Comments (22)

Apr 29, 2014

What are you even asking?

Apr 29, 2014

If someone told me it would take them a month before they got any work done, I wouldn't be jumping the gun to hire them. It seems weird to me. But apparently it's successful? IDK. I wouldn't suggest it.

Apr 29, 2014

Do you know what junior bankers do?

Apr 29, 2014

Clearly the answer is no.

OP, just study technicals and why you want to work at that particular bank.

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Apr 30, 2014

Stick to the script, but be the best actor.

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Apr 30, 2014

also interested

Apr 30, 2014

hope to get response from someone experienced

Apr 30, 2014

I have had a few second/final round interviews and I didn't feel that they were particularly different from first round interviews so that might explain why there is not so much information on that topic.

Imho, prepare in the same way you have for your first round of interviews and you will be ok.

You mentioned that candidates fail in the second round because they lack understanding. Well my guess here is that they already lacked understanding in the first round but it just wasn't discovered. Probably because some candidates in round one were even worse and you tend to have more interviews in round two.

Apr 30, 2014

But isn't round 2+ with MDs etc who grill you on more details or make you talk about a topic in depth for 30 mins? These are stories I have heard.... anyone who can verify this? I hear Round 1 is breath, Round 2+ is depth.

Apr 30, 2014
inews:

But isn't round 2+ with MDs etc who grill you on more details or make you talk about a topic in depth for 30 mins? These are stories I have heard.... anyone who can verify this? I hear Round 1 is breath, Round 2+ is depth.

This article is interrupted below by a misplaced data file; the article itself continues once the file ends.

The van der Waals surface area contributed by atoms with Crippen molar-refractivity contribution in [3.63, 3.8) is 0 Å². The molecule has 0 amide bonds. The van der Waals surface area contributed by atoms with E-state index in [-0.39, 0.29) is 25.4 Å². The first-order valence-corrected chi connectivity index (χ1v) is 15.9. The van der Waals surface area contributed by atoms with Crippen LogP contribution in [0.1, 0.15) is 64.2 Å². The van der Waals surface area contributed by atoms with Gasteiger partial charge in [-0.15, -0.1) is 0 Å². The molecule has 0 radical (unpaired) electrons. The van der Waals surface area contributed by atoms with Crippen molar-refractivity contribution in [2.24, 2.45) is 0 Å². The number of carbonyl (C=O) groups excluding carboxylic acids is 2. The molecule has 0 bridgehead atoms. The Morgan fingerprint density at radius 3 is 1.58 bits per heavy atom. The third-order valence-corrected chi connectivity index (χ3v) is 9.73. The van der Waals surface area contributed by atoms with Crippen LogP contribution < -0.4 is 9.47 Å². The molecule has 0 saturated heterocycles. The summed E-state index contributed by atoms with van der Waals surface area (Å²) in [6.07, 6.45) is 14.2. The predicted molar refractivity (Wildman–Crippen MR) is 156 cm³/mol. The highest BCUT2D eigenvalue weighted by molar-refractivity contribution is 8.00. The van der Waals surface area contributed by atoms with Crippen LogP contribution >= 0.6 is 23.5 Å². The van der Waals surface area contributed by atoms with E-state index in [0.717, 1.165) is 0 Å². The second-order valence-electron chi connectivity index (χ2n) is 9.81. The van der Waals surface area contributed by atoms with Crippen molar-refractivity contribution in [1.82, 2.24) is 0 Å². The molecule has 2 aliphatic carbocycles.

breadth

Apr 30, 2014

from experience, it really depends on the firm.

some firms do a first round interview to just screen terrible candidates that know how to put together a good resume. so it might be more technical from the get-go, and the second round interview is more of a balanced mix between fit and technicals.

i've also had first rounds that are purely fit based, no more than 15 minutes, simply checking whether I pass the airport test. the next rounds were - not surprisingly - more technical.

in general, what's more telling is who is interviewing. at least for me, interviews with associates have been more technically oriented and with MDs more fit oriented. VPs can go either way, but they usually want to know if you have good business sense as.

perhaps the biggest difference between a first and second round is that second rounds are more thorough. you'll go through a series of interviews where they try to wear you down. technical questions shouldn't necessarily differ much from a first round (either you know it or you don't), but second rounds - if they are in person - can include more case-like questions. had a second round interview a couple of months ago and had a 1-hour modeling exam as well. nothing too complex, but you if i didn't know what i was doing, I probably would have shit my pants.

in sum, hope for the best, but prepare for the worst. many prospective monkeys make the mistake of focusing too much time on the technical part and assume the fit component is a given. while being technically proficient is definitely important, it's more important to be upbeat, confident, and have your story down cold so you can hook the interviewer from the outset of the interview.

best of luck

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Apr 30, 2014

esBanker. Thank you for your response. Helpful to a lot of interviewees. Would you mind saying what positions and what firms made you do a modelling exam?

Apr 30, 2014